From Rich Karlgaard:
Prosperity, of course, isn’t caused by government. It’s brought about by entrepreneurs and entrepreneurial companies. Few companies in the world are better at creating shared prosperity than the Tata Group, a 146-year-old Indian company with roughly $100 billion in revenue. If you hang around the technology world, and you know about Tata Consultancy Services . It did $11.6 billion in 2013 sales and is expected to show $14 billion in 2014.
But Tata is also in airlines, automobiles, steel, electricity, construction, hotels, and food and beverages. Tata has more than 100 lines of business and operates in more than 100 countries. I stayed at a Tata hotel–the luxurious Taj–and was driven around in a beautiful Tata-made car, a Jaguar XJ that looks more like a Bentley than the faux Jags from the Ford Motor F -0.19%-ownership era.
How does a global conglomerate of Tata’s size stay in top form across its various industries without reverting to the mean? Tata’s success comes from a blend of strategy, execution and strong cultural values. More than most, Tata puts real thought and muscle behind the oft-neglected cultural side of business.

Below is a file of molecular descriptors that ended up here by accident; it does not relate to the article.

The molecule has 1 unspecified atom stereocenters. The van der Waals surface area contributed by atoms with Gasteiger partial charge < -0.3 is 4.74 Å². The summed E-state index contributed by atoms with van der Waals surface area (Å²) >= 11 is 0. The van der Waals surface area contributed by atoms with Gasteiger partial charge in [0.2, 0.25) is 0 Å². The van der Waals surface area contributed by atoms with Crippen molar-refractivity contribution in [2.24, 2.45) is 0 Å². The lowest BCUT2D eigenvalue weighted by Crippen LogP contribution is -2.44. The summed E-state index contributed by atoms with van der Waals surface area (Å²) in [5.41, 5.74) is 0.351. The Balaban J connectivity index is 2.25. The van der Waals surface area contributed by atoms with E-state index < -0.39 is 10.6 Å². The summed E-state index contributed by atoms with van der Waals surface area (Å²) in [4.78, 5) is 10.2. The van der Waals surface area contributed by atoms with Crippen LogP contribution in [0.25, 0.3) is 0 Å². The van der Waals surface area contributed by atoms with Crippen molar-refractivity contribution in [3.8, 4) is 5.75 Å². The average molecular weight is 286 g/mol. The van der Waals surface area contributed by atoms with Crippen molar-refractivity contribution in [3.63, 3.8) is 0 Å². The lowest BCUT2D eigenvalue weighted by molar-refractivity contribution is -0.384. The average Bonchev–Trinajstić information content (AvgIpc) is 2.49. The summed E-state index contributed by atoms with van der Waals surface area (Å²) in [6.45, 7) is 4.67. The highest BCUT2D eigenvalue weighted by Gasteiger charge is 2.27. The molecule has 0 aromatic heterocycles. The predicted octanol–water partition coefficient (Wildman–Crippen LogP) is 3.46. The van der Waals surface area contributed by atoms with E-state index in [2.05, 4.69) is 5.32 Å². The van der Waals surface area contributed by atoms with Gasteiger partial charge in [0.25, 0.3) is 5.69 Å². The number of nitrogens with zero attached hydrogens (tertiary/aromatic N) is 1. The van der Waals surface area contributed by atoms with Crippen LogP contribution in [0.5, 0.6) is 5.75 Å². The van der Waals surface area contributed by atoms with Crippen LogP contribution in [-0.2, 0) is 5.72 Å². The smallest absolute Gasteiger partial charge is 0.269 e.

In Tata’s historic and humble Bombay House headquarters, I spoke with Mukund Rajan, who holds the dual title of brand custodian and chief ethics officer. Rajan’s odd dual title hints at the way the company views the world.
“Tata plays a long game,” said Rajan. “In the long run trust, ethics and good corporate citizenship create happiness, which ultimately leads to success.” Rajan says the age of social media and hypertransparency is good for Tata’s historical values. “Those who take shortcuts for the bottom line will be found out sooner.”
If the rest of India follows Tata’s example, expect tangible results from the land of dreams.